Curl said his family is driving over from Oklahoma to watch the draft with him this weekend.
Arkansas linebacker De'Jon Harris checks in as the No. 35 linebacker prospect by The Athletic, and is given a preferred free agent projection by the publication.
Harris posted three consecutive 100-tackle seasons and finished his career at No. 5 on the Razorbacks' all-time tackles chart. He called the pre-draft period a blessing, even while being chaotic.
"It's like the best experience you could have," Harris said. "Just being able to get through it and meet new people and get feedback about your game and talking to different types of players and coaches, it's been a blessing, but it's nerve-wracking at the same time. It's stressful."
Curl and Harris both signed with the PFS Agency, where former Arkansas tailback Rawleigh Williams works as an assistant to agent Jake Presser.
Harris said on Tuesday he was uncertain whether he would travel home to Harvey, La. -- where covid-19 cases have been more prominent -- or whether his mother and family members would drive up to Fayetteville for the draft.
Former Arkansas tight end Cheyenne O'Grady is one of the more intriguing prospects in the draft. His athletic talent is unquestioned, as shown by his tackle-breaking touchdown in the Hogs' 55-34 victory over Colorado State last fall. But he shuffled in and out of the doghouse for coaches Bret Bielema and Chad Morris before eventually departing the team late in October.
O'Grady said at the NFL Scouting Combine in Indianapolis that it was Morris' decision to kick him off the team after he told the coaches he did not want to practice on the Sunday after a 48-7 loss at No. 1 Alabama in which he scored the Hogs' only touchdown on an 8-yard strike from John Stephen Jones.
Despite playing in just seven games, O'Grady tied for the team lead with 33 catches, and he had 372 receiving yards and 3 touchdowns.
He is projected as the No. 14 tight end available by The Athletic, ahead of teammate Chase Harrell, who is No. 21. O'Grady is projected as a late-round pick or a preferred free agent.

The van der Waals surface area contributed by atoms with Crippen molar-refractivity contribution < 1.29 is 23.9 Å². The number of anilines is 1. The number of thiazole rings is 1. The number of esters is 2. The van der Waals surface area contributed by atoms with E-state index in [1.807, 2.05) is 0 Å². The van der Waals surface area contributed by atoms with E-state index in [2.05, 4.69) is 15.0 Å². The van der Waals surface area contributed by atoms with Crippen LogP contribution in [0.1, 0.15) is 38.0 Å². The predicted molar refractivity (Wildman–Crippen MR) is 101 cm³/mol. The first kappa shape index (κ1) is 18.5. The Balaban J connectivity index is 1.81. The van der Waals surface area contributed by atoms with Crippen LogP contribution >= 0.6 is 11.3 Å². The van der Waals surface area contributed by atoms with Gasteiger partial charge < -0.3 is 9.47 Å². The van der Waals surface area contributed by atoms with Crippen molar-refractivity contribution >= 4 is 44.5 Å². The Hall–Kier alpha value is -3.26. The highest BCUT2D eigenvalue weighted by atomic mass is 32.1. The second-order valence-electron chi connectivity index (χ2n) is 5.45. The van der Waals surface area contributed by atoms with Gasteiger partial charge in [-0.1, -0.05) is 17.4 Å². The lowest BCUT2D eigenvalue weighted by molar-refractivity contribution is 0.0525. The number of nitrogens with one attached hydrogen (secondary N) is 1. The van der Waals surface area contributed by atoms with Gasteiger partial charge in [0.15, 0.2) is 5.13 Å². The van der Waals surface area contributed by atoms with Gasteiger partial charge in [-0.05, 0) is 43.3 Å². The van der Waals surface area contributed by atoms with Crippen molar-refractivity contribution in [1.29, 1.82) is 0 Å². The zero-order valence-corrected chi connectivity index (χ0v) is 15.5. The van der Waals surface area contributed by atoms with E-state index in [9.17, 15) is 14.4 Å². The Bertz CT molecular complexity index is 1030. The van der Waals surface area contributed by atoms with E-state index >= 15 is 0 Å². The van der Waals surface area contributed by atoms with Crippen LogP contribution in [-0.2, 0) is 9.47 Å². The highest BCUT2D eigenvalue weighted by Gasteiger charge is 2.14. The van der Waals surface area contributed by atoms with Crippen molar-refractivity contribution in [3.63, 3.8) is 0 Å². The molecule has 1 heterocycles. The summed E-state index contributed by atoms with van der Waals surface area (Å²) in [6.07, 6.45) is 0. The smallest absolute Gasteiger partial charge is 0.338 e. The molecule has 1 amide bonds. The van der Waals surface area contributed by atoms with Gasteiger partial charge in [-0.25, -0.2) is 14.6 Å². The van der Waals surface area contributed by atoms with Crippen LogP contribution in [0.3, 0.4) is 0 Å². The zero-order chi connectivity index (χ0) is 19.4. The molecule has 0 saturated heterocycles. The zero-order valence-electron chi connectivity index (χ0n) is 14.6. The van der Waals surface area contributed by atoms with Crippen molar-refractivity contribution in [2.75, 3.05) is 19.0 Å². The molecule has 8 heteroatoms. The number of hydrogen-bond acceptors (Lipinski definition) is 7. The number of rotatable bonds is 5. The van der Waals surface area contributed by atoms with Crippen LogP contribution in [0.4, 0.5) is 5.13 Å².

Wrote Brugler, "Overall, O'Grady owns the coordinated athleticism and natural tracking skills to stick on an NFL roster, but his unreliable character will keep several teams from taking the chance, projecting as a potential late-round flier."
Defensive tackle T.J. Smith said the fact Arkansas got its pro day in on the morning of March 11, the day before athletic events around the country started shutting down, worked in his favor because he was not invited to the NFL Scouting Combine like Agim, Curl, Harris and O'Grady. He said his prior training at Bommarito Performance Systems in Miami helped him turn it up at pro day.
"They were able to help me get some really good numbers down, get some really good times down," Smith said. "Since pro day, it's just been teams left and right just reaching out. You hear from a little bit of everybody, from scouts to assistant position coaches to position coaches, some head coaches. You hear from everybody."
Smith said his 40 time on pro day was 4.92. He also liked his 29 reps at 225 pounds on the bench press, and his L-cone time of 7.44.
"My 40 was really good for a big guy, being close to 300 pounds," Smith said. "I thought my jumps were pretty good. I was one shy of what I wanted on the bench press. Overall, I felt like I had a really good workout. Teams kind of blew up my phone about it."
Smith is rated as the No. 42 defensive tackle by The Athletic. He drove to his parents' home in Moultrie, Ga., on Wednesday to watch the draft.
Sports on 04/23/2020